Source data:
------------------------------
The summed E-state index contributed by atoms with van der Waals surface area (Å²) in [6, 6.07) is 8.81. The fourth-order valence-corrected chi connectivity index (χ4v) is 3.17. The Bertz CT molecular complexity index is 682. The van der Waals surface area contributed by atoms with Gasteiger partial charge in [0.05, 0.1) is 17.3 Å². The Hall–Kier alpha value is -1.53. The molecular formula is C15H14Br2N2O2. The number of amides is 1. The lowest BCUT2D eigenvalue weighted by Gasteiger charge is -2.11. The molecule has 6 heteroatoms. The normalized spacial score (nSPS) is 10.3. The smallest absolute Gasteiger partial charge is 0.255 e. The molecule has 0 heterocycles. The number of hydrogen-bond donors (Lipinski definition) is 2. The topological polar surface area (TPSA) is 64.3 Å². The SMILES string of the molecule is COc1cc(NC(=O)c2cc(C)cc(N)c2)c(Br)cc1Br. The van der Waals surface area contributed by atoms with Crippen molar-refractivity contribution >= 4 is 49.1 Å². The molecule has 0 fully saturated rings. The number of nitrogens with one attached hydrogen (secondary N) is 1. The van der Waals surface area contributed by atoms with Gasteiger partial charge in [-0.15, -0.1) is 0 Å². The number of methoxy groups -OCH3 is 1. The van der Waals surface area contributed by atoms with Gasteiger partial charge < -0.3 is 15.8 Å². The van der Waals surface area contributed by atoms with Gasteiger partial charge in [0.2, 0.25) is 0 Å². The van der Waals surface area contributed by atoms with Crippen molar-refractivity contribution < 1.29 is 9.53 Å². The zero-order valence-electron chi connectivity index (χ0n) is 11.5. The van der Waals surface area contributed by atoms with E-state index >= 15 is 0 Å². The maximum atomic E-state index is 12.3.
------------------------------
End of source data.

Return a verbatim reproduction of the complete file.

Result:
The summed E-state index contributed by atoms with van der Waals surface area (Å²) in [6, 6.07) is 8.81. The fourth-order valence-corrected chi connectivity index (χ4v) is 3.17. The Bertz CT molecular complexity index is 682. The van der Waals surface area contributed by atoms with Gasteiger partial charge in [0.05, 0.1) is 17.3 Å². The Hall–Kier alpha value is -1.53. The molecular formula is C15H14Br2N2O2. The number of amides is 1. The lowest BCUT2D eigenvalue weighted by Gasteiger charge is -2.11. The molecule has 6 heteroatoms. The normalized spacial score (nSPS) is 10.3. The smallest absolute Gasteiger partial charge is 0.255 e. The molecule has 0 heterocycles. The number of hydrogen-bond donors (Lipinski definition) is 2. The topological polar surface area (TPSA) is 64.3 Å². The SMILES string of the molecule is COc1cc(NC(=O)c2cc(C)cc(N)c2)c(Br)cc1Br. The van der Waals surface area contributed by atoms with Crippen molar-refractivity contribution >= 4 is 49.1 Å². The molecule has 0 fully saturated rings. The number of nitrogens with one attached hydrogen (secondary N) is 1. The van der Waals surface area contributed by atoms with Gasteiger partial charge in [-0.15, -0.1) is 0 Å². The number of methoxy groups -OCH3 is 1. The van der Waals surface area contributed by atoms with Gasteiger partial charge < -0.3 is 15.8 Å². The van der Waals surface area contributed by atoms with Gasteiger partial charge in [0.2, 0.25) is 0 Å². The van der Waals surface area contributed by atoms with Crippen molar-refractivity contribution < 1.29 is 9.53 Å². The zero-order valence-electron chi connectivity index (χ0n) is 11.5. The van der Waals surface area contributed by atoms with E-state index >= 15 is 0 Å². The maximum atomic E-state index is 12.3.